Business Will Thrive Post-Crisis, But Not As We Know It

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Business Will Thrive Post-Crisis, But Not As We Know It

With the vaccine programme successfully rolling out and restrictions lifting across the UK, many businesses are looking to what the future might hold. Many have been hit hard by the pandemic, with low footfall and decreases in demand leading to a prolonged struggle. In fact, the Organisation for Economic Co-operation and Development (OECD) reported that the UK economy was among the hardest hit by the pandemic. 

Why then does the future look bright for the UK? The OECD recently reported that the UK economy is likely to grow 7.2% in 2021, 1.3% higher than the global average. This article will look at the factors why and how the UK in particular is set to have a relatively rapid recovery from this global crisis. 

A service economy

The UK economy is a service economy, with 71.26% of its GDP from the service sector. Which means that when services closed due to the pandemic it had a more dramatic impact on the economy, in comparison to other European countries who have a stronger industrial and manufacturing sector. Consequently, when things open up as they are now doing, we are seeing it have a more significant positive impact on our economic growth, which reflects the statistics from the OECD. What I mean by a service economy really is just  a consumer economy; the more we consume the more our economy grows. Retail, hospitality and tourism are all vital sectors to the UKs economic performance and these are the industries that suffered the most during the pandemic, but are now beginning to thrive once more. 

Tackling the issues

It’s been a clear priority of the current British government to get businesses up and running again. No matter your political leanings, it must be said that Britain has a history of keeping its economy rolling forward after weathering crises. It has done this through taking the necessary measures, providing support where possible to both individuals and businesses alike. 

The success of the vaccine rollout is a clear example here. By providing the infrastructure required to deliver a speedy programme, restrictions have been able to gradually lift and each time they have done so, there has been a spike in economic growth

The furlough scheme is another example of the much needed support the government has provided. Not only did it mean businesses could be much more flexible with how they maintained their employee roster through the disruption, it meant many individuals were able to keep their jobs and an income when they might not otherwise have been able to.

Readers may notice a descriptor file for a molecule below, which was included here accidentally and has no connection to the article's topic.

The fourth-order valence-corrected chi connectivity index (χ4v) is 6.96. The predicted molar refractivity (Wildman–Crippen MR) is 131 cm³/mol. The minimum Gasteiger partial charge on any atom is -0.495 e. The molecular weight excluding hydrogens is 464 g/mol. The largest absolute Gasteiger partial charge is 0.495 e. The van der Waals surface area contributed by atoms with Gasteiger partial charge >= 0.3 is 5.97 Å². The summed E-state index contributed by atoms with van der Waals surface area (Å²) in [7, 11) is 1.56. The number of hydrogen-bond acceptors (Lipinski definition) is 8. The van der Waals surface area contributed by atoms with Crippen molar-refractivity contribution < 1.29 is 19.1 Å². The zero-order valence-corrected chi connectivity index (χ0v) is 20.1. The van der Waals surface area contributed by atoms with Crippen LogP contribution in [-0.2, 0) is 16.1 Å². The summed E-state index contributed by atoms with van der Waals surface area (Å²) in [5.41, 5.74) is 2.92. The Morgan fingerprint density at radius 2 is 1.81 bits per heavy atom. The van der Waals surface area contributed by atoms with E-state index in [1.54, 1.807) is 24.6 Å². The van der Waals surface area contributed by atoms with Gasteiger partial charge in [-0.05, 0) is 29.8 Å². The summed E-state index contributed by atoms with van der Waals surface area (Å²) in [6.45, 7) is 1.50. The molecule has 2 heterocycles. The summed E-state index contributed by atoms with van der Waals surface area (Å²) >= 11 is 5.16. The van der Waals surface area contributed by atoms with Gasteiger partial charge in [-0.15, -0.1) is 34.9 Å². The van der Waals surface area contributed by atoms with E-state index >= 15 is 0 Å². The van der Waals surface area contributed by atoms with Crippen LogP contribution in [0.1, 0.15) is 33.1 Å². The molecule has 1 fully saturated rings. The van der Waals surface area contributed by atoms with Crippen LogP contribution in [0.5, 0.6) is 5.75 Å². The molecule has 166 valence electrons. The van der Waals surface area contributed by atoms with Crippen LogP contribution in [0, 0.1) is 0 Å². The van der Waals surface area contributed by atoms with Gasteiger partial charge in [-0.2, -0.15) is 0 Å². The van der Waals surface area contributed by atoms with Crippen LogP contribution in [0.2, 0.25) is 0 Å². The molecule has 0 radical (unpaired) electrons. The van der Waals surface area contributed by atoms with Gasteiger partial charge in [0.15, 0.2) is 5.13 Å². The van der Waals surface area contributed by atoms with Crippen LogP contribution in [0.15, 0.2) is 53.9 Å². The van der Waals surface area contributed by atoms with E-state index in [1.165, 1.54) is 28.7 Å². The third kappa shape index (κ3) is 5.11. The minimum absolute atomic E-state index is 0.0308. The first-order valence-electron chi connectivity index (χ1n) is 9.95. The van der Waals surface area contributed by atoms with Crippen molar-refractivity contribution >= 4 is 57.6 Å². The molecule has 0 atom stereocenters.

Pent Up Demand

Without diving too deep into the economics, the crisis forced families to stop spending on their usual outgoings. For many this pushed savings up as purchases were delayed. Now with restrictions beginning to lift, many households are eager to return to normal, with the benefit of having some savings in the backpocket. Predictions vary, as some suggest our behaviour around how we spend our money has become more cautious, but many already show a spike in spending. 

As hospitality restrictions eased earlier this year, Britain’s service sector experienced its fastest monthly growth in more than seven years. This spike in demand has led to companies reinvesting in the capacity and capabilities, including a boost in employment, with widespread staff shortages in the sector. While British businesses themselves are extremely resilient from overcoming crises before, the recovery will be driven by consumer behaviour. 

A Green Economy? 

Whilst our economy relies on our own consumption to succeed, the question of what and how we consume is now high on the news agenda. A lot has been said about the need to ‘build back better’. There is a sense that existing metrics of economic success are outdated. Gross domestic product is not a sustainable measure.

The UK government has made ambitious targets for reaching net zero and is committed to investing in a green economy. Consumers are also on board, buying into sustainable brands and products with purpose like never before. 

It has permeated every sector; fast fashion is fast going out of fashion. We will all be driving electric cars in a generation, veganism has hit the mainstream and buying British and buying local is once again on trend. These areas are all seeing rapid growth and helping businesses bounce back. 

A centre for artisan businesses 

While the UK was arguably the first industrialised nation in the world, the last few decades have seen the continued rise of craft industries. The top end quality provided by these premium brands companies stand out on a global market and span a wide variety of sectors. From well known brands such as Aston Martins and Burberry, to the independent leaders in their field such as these independent chocolate brands or world class piano craftsmanship, these totally unique industries call Britain their home. They have survived and will continue to do so as their services are truly world leading. 

Not only is the UK a hub of independent and innovative businesses, there is a culture of collaboration. A prime example in the hospitality sector is the partnerships of craft suppliers with local restaurants, such as Salcombe Brewers and Plymouth restaurant Rockfish. By collaborating on everything from marketing to sustainability efforts, these like-minded brands working together creates a mutually accelerating effect for all involved in the partnership. 

 

UK businesses have weathered a lot in the last 12 months, but after learning some harsh lessons, they have come out the other side stronger. They are not only more resilient to further inevitable disruptions but the strategic insights learned have set them up for a speedy recovery as stability and greater certainty return.

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